Fifty patients (17 females and 33 males) aged 20 to 73 years with diagnosis of pulmonary tuberculosis, who had undergone antibiotic therapy at the Day Hospital of the Taubaté Medical School for at least 45 days, were included in the study. HIV-positive patients, diabetics, patients with any other systemic diseases, pregnant women, smokers, and patients using dentures or orthodontic devices were excluded.

The control group consisted of 50 healthy subjects aged 20 to 73 years, who were matched for age, gender, denture use and oral conditions to the pulmonary tuberculosis patients, were selected among patients under treatment at the São José dos Campos Dental School. The same exclusion criteria were applied to the tuberculosis patients. In addition, individuals treated with antimicrobial/antifungal agents over the 60 days preceding sample collection were excluded. The mean age was 41.94 years (± 15.29) in the tuberculosis group and 42.1 years (± 15.28) in the control group.

Samples were obtained from each subject by oral rinses with 0.1 M phosphate-buffered saline (PBS), pH 7.2, for 1 min. The oral rinse samples were centrifuged for 10 min at 8,000 g and the supernatant was discarded. Next, 2.5 ml PBS was added to the pellet and dilutions of 10-1 and 10-2 were prepared in PBS.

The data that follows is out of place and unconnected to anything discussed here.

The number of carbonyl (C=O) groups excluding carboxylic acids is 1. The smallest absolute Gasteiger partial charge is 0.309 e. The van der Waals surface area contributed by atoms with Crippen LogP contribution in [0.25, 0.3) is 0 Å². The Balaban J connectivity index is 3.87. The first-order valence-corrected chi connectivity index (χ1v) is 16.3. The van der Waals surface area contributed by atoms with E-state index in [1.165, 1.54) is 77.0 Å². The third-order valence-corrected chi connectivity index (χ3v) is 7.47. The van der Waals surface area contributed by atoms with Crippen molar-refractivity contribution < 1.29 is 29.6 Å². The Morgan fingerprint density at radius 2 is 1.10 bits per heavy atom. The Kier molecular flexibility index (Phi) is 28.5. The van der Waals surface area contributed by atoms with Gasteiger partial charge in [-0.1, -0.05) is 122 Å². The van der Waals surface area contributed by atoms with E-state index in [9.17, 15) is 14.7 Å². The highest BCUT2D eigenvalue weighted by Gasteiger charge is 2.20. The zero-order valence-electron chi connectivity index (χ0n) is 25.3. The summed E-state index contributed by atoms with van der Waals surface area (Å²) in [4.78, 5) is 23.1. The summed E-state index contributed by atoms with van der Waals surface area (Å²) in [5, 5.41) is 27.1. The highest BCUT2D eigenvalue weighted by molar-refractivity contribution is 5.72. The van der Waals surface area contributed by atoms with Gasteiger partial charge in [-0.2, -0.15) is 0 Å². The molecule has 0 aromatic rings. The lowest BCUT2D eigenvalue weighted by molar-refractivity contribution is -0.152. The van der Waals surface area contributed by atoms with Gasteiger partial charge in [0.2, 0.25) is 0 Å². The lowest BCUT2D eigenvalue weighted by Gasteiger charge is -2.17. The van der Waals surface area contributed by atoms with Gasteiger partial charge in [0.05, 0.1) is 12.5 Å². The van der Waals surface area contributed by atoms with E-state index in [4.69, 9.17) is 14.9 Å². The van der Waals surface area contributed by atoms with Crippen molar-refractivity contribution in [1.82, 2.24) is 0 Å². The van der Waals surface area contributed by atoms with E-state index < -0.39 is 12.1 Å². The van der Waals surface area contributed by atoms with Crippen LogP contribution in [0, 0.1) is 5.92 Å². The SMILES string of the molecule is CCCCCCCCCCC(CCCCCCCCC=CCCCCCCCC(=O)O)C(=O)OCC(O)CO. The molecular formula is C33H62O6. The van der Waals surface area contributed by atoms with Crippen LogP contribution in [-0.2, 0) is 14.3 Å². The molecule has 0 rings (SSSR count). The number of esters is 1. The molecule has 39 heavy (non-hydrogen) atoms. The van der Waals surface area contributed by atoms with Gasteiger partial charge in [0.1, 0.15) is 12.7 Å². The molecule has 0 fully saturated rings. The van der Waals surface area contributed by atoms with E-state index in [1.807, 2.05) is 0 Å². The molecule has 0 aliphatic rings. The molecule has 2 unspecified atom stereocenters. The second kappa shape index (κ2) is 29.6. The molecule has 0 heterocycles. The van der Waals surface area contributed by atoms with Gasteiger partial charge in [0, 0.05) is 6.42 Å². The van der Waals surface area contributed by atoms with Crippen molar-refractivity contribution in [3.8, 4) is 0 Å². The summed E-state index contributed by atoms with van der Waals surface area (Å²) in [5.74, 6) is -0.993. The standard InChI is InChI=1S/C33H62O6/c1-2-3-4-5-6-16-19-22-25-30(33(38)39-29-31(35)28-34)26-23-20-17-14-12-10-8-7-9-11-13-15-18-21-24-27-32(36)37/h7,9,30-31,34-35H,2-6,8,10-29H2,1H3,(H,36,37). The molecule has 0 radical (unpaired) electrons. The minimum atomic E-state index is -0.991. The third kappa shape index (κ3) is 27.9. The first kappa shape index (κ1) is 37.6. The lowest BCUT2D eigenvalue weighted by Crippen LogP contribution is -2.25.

Subgingival samples were also collected with sterile paper points introduced into the bottom of the pocket and kept in place for 30 s (Maillefer Instruments, Ballaigues, Switzerland). Three samples were collected from each subject and placed into an Eppendorf tube containing 1 ml PBS. The samples were homogenized by vortexing for 30 s and the paper points were removed with sterile tweezers.

Aliquots (0.1 ml) of each suspension (oral rinses and subgingival biofilm) were plated onto Sabouraud dextrose agar (Difco, Detroit, MI) supplemented with chloramphenicol (0.1 mg/ml culture medium), mannitol agar (Difco), and MacConkey agar (Difco). The plates were incubated for 48 h at 37°C. After growth, the colonies were examined regarding morphological features and characteristic colonies were counted to calculate the number of colony-forming units (CFU) per milliliter. For each colony with different morphology, microscopic confirmation was performed.